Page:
Here are the steps:
  1. Press the Windows Key and the ‘R’ key simultaneously
  2. Run the command  shutdown.exe /r /o /f /t 00
  3. When prompted, select Troubleshoot
  4. Select Advanced Options
  5. Select Startup Settings and reboot
  6. When the boot menu appears, use the arrow keys to select Disable Driver Signature Enforcement
  7. Install driver as usual via Device Manager
Sources: Bryon Connolly's blog, post by Louis Davis in Arduino forum

Sketchbook Location

Start the Arduino IDE as administrator.  In the program's Preferences, change the sketchbook location to a folder accessible by a regular user (like a folder in My Documents). Otherwise, the program complains about the missing sketches folder and may not start when not run as administrator.

Using an ePIR Motion Detector with an Arduino Due

I got my Arduino Due yesterday from Sparkfun and wanted to do a quick test. I've had a Zilog ePIR motion detector for awhile, but hadn't experimented with it either, so here's a quick sketch that reads the status of the ePIR every half second. The value returned from the sensor isY if motion is detected and N if no motion is detected. This example does not include ambient light compensation or other adjustment in the sensitivity of the detector in the interest of simplicity.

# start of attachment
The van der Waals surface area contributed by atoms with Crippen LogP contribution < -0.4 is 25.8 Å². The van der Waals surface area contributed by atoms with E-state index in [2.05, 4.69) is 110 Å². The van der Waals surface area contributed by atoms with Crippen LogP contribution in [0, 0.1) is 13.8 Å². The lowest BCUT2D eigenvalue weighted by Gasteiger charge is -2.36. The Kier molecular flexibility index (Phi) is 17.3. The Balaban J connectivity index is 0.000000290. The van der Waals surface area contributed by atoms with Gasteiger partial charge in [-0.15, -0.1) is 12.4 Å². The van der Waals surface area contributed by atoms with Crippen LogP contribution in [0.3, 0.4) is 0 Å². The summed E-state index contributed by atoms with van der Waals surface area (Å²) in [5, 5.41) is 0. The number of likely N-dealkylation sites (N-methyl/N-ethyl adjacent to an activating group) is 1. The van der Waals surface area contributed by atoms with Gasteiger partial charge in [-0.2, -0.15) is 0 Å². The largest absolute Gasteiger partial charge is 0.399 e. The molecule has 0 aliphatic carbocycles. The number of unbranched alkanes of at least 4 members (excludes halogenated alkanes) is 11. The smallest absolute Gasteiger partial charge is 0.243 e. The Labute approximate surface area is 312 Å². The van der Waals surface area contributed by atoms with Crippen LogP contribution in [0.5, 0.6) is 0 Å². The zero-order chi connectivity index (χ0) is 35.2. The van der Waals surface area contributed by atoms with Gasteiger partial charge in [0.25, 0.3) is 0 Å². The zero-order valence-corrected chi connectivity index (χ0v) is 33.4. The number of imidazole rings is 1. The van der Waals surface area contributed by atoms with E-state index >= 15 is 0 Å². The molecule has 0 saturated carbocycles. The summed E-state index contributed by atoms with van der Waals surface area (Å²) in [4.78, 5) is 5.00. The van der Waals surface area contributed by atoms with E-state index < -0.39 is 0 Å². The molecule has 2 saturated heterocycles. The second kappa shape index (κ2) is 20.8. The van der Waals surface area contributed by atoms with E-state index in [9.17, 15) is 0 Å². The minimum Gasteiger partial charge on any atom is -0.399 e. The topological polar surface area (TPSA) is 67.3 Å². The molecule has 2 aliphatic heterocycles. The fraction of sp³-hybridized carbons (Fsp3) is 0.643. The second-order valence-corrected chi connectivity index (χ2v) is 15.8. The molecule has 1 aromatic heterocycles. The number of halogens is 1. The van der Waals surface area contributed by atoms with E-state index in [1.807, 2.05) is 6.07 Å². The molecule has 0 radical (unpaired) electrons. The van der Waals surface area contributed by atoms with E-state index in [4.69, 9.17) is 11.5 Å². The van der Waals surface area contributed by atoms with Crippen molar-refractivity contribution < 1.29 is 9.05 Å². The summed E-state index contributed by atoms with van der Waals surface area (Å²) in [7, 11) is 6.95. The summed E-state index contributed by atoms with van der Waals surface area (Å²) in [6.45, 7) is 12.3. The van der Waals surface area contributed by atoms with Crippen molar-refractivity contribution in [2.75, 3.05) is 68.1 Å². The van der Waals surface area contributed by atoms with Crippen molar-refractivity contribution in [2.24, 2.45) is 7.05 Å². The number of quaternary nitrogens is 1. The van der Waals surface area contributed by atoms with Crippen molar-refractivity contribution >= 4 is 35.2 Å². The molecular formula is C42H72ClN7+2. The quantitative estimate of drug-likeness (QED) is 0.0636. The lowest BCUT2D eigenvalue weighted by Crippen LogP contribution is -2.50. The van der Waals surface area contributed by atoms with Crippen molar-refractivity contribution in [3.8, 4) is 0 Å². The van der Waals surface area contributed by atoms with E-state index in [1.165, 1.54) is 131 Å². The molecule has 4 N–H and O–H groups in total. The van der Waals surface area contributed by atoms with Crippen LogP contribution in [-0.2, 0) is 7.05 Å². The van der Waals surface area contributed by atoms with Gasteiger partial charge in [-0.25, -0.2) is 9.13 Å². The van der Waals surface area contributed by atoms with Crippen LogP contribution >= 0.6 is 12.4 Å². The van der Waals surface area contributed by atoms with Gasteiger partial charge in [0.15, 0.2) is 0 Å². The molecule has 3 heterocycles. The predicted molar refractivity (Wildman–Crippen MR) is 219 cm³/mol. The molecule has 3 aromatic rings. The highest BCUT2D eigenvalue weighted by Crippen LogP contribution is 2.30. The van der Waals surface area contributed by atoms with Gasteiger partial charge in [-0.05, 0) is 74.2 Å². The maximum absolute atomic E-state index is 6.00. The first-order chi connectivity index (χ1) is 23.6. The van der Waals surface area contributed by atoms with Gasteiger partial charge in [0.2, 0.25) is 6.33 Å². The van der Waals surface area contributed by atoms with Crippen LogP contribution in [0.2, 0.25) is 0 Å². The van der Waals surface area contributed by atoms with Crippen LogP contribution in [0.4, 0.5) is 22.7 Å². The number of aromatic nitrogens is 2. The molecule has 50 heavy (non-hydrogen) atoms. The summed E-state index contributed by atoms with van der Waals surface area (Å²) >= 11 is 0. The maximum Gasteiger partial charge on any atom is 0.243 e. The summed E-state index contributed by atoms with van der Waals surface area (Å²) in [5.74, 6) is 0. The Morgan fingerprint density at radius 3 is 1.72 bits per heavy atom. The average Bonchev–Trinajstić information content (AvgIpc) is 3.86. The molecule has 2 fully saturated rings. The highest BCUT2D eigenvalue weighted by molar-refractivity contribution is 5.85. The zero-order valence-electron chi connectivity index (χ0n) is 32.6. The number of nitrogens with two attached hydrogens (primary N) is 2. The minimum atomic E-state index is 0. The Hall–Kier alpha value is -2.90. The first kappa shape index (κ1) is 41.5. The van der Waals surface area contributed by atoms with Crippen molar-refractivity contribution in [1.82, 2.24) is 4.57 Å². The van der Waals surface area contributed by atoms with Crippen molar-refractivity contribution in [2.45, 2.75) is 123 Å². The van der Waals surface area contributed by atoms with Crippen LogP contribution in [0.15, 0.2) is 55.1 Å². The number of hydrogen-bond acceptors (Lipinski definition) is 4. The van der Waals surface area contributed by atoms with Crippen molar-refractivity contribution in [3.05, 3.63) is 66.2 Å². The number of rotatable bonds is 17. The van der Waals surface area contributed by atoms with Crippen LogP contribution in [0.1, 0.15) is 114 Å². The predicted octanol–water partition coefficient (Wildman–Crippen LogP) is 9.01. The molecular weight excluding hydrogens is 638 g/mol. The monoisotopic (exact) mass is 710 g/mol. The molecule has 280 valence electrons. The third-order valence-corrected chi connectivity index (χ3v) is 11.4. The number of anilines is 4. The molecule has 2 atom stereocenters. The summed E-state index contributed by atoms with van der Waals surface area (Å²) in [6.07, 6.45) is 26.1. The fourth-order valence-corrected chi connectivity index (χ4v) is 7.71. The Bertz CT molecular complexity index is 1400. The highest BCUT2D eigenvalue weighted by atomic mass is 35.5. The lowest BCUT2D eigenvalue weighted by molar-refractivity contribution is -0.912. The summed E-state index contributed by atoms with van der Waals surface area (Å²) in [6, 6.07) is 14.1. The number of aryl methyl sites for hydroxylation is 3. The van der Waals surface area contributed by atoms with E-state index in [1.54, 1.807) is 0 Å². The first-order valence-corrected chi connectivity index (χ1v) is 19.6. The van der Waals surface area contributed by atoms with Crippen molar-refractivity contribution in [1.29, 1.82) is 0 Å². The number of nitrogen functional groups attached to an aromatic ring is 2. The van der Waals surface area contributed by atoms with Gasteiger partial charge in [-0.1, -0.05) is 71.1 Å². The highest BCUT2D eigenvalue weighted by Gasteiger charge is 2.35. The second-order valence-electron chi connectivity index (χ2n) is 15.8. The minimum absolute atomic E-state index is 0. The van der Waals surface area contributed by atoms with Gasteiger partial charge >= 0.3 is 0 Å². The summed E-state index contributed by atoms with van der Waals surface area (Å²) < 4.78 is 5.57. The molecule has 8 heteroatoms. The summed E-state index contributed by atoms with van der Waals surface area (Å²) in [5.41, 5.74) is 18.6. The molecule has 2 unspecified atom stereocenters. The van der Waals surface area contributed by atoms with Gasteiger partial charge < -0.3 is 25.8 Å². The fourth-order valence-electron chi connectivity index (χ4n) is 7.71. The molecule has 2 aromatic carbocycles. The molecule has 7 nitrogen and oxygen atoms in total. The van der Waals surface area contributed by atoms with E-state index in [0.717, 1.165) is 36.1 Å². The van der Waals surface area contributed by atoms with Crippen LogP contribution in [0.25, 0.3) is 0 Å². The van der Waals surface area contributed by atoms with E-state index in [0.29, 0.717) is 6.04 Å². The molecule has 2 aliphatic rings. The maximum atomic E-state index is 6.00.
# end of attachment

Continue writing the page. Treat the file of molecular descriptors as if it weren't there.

In this example, the ePIR is connected in serial mode (via Serial1 on the Arduino Due).

Connections from the ePIR board to the Arduino Due:

ePIR   -->  Arduino Due   
pin 1       GND
pin 2       3.3V
pin 3       Digital 18 (TX1)
pin 4       Digital 19 (RX1) + 10k pull-up resistor
pin 6       3.3V  (no light level correction)

Here is the code that prints the status of the motion detector to the serial console:

static const char STATUS_CMD = 'a';
static const int DELAY = 500;

static char getch() {
  // Wait if ePIR not avail. or busy
  while (!Serial1.available())
    ;
  return Serial1.read();
}

void setup() {
  // Serial console
  Serial.begin(57600);
  Serial.println("\n[EPIR]");
  // Serial1 connected to ePIR via TX1 & RX1 on Due
  Serial1.begin(9600);
}

void loop() {
  Serial1.print(STATUS_CMD);
  Serial.println(getch()); 
  delay(DELAY);


This is similar to the Arduino Leonardo, which has Serial1 connected to digital pins 0 and 1. The code above works with a Leonardo with appropriate connections (wire from ePIR pin 3 connected to Leonardo digital pin 1 [TX1] & from ePIR pin 4 to digital pin 0 [RX1]).

See also: Zilog ePIR documentation (which includes information on all of the commands used with the detector).

You can't use the RX0 TX0 pins, since Serial used to access the serial console. Serial2 (pins 16 & 17 are TX2 & RX2) and Serial3 (pins 14 & 15 are TX3 & RX3) are also available on the Arduino Due.

On another note, I've had intermittent problems with the Arduino Due programming interface device driver on my Windows 7 machine, so I'm using my Mac Mini to work with the Due until I figure out causes the frequent blue screen of death when uploading sketches to the Due.  

Tuesday, November 20, 2012